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Men as caregivers of the elderly: support for the contributions of sons

Authors Collins C

Received 24 May 2014

Accepted for publication 9 July 2014

Published 11 November 2014 Volume 2014:7 Pages 525—531

DOI https://doi.org/10.2147/JMDH.S68350

Checked for plagiarism Yes

Review by Single-blind

Peer reviewer comments 3


Cynthia R Collins

Loyola University New Orleans, College of Social Sciences/School of Nursing, New Orleans, LA, USA

Abstract: Emerging practice research on filial sources of health care support has indicated that there is a growing trend for sons to assume some responsibility for the health care needs of their aging parents. The purpose of this work is to propose that outcomes observed through a secondary analysis of data from a previous mixed methods research project, conducted with a sample of 60 elderly women residing in independent living centers, supports this concept in elder care. The present study is a retrospective interpretation utilizing the original database to examine the new question, “What specific roles do sons play in caregiving of their elderly mothers?” While daughters presently continue to emerge in existing health care studies as the primary care provider, there is a significant pattern in these data for older patients to depend upon sons for a variety of instrumental activities of daily living. As the baby-boomers age, there is more of cohort trend for their families to be smaller, adult daughters to be employed, and for adult children to be more geographically mobile. These factors may combine to make health care support networks more limited for the current aging population, challenging the elderly and their health care providers to revisit the cultural gender norms that are used to identify caregivers.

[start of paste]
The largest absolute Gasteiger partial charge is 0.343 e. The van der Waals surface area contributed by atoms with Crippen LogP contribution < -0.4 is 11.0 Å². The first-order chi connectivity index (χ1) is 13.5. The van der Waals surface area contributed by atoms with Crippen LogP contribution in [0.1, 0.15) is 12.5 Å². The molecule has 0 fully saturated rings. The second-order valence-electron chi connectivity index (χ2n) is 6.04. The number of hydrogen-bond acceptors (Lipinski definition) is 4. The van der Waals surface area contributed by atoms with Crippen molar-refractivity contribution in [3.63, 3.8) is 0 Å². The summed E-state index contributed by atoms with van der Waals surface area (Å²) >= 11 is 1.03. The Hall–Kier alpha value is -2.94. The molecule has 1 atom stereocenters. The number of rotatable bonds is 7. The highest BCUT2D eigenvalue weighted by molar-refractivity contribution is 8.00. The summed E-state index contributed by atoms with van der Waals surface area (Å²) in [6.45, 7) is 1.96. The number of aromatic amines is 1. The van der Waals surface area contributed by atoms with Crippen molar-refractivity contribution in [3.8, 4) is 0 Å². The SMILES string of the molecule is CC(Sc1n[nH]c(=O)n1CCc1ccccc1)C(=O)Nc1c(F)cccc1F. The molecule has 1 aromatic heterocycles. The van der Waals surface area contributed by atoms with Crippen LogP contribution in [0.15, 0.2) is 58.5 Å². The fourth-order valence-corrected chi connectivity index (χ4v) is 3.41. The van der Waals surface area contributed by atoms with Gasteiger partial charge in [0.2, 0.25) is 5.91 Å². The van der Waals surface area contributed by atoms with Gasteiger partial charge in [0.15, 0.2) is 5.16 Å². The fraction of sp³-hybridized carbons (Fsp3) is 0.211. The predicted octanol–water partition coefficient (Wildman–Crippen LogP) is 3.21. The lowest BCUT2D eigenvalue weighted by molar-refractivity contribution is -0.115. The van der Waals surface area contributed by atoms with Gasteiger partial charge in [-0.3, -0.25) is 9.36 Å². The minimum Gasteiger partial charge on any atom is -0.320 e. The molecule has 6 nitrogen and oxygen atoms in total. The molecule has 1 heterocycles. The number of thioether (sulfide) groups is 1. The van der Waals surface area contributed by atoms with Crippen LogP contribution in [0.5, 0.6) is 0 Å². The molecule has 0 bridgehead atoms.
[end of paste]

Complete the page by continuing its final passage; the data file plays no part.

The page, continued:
Keywords: sons as caregivers, male caregivers, aging parents, filial support, informal caregivers
 

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